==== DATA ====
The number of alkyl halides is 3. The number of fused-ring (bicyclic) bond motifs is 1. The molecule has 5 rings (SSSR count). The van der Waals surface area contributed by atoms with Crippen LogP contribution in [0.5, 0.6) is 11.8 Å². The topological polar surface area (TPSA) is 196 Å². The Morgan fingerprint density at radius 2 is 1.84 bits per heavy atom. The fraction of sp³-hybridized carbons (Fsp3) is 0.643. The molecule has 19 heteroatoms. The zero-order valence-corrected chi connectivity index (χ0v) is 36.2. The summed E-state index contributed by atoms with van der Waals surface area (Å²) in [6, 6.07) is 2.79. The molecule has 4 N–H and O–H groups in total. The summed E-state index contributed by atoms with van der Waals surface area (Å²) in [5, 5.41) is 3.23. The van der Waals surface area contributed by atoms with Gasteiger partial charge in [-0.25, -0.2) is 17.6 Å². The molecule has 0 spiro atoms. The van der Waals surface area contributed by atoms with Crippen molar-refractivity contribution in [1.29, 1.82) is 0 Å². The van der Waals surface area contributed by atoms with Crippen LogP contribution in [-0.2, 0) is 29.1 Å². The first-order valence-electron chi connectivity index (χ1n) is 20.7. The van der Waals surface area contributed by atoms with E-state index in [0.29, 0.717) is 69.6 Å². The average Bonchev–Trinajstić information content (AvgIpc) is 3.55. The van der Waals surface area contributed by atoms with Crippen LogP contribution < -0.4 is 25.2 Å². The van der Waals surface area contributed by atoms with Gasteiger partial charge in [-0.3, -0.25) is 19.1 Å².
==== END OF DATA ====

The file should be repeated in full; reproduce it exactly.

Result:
The number of alkyl halides is 3. The number of fused-ring (bicyclic) bond motifs is 1. The molecule has 5 rings (SSSR count). The van der Waals surface area contributed by atoms with Crippen LogP contribution in [0.5, 0.6) is 11.8 Å². The topological polar surface area (TPSA) is 196 Å². The Morgan fingerprint density at radius 2 is 1.84 bits per heavy atom. The fraction of sp³-hybridized carbons (Fsp3) is 0.643. The molecule has 19 heteroatoms. The zero-order valence-corrected chi connectivity index (χ0v) is 36.2. The summed E-state index contributed by atoms with van der Waals surface area (Å²) in [6, 6.07) is 2.79. The molecule has 4 N–H and O–H groups in total. The summed E-state index contributed by atoms with van der Waals surface area (Å²) in [5, 5.41) is 3.23. The van der Waals surface area contributed by atoms with Gasteiger partial charge in [-0.25, -0.2) is 17.6 Å². The molecule has 0 spiro atoms. The van der Waals surface area contributed by atoms with Crippen molar-refractivity contribution in [1.29, 1.82) is 0 Å². The van der Waals surface area contributed by atoms with Crippen LogP contribution in [-0.2, 0) is 29.1 Å². The first-order valence-electron chi connectivity index (χ1n) is 20.7. The van der Waals surface area contributed by atoms with E-state index in [0.29, 0.717) is 69.6 Å². The average Bonchev–Trinajstić information content (AvgIpc) is 3.55. The van der Waals surface area contributed by atoms with Crippen LogP contribution < -0.4 is 25.2 Å². The van der Waals surface area contributed by atoms with Gasteiger partial charge in [-0.3, -0.25) is 19.1 Å².